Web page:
NU Online News Service, June 9, 2004, 3:02 p.m. EDT, Washington – Life insurers are working to prevent attempts in several states to loosen insurance interest standards, American Council of Life Insurers President Frank Keating says.[@@]

In response to questions raised by 2 members of the U.S. Senate Finance Committee, Keating says the ACLI strongly opposes efforts to expand insurable interest laws to permit unrelated third-party investors to receive life insurance death benefits.

Opposition from the life insurance industry blocked legislation from being enacted in Alabama, Florida, Maryland, Oklahoma and South Carolina, Keating says.

He adds that the ACLI is actively opposing legislation that is pending in Louisiana and New York.

Keating’s letter responds to concerns raised by Sens. Gordon Smith, R-Ore., and Kent Conrad, D-N.D.

In a letter to Keating, the senators say the type of legislation being considered “may weaken state insurable interest laws to the point they will not longer serve any meaningful purpose.”

Specifically, Smith and Conrad say, the state legislation that concerns them is designed to facilitate marketing programs through which charitable, educational and religious institutions work with third-party investors to solicit individuals to participate in investments.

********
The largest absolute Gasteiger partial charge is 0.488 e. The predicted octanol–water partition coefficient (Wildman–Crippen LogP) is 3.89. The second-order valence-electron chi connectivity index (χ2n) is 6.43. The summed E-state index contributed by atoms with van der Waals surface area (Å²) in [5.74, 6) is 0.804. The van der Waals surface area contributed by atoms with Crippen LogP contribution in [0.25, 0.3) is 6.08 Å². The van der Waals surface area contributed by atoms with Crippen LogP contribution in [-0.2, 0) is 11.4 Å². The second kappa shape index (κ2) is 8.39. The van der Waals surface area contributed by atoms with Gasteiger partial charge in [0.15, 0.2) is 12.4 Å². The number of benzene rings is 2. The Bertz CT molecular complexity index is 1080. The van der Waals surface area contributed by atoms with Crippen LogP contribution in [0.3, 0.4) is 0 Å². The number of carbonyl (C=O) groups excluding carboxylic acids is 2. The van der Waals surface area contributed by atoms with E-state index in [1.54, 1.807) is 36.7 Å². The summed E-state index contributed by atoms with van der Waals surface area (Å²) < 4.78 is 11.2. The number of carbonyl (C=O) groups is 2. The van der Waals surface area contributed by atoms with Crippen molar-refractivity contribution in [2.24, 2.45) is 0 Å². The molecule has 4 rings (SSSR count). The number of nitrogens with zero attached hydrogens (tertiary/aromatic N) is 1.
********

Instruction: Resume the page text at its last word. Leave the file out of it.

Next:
The charitable institution would help third-party investors buy life insurance policies on the individual from one insurer and obtain annuity contracts on the same individual from another insurer, they say.

The income generated from the annuity could be used to pay the life insurance premiums, they say.

In exchange for their investments, the third-party investors would receive a substantial portion of the death benefit when the insured individual died, the senators say. Meanwhile, they add, the insured’s family might receive nothing while the charity received a small portion of the death benefit for participating in the transaction.

“We believe that laws allowing unrelated third-party investors to profit from an unrelated person’s death run counter to good public policy and important life insurance principles,” Sens. Smith and Conrad say.

Keating says in his response that the ACLI shares that concern and is actively opposing expanded insurable interest laws where they have been introduced.

“We firmly believe that life insurance contracts should only be issued to persons with a familial or recognized economic relationship with the insured and should not be merely an investment vehicle,” Keating says.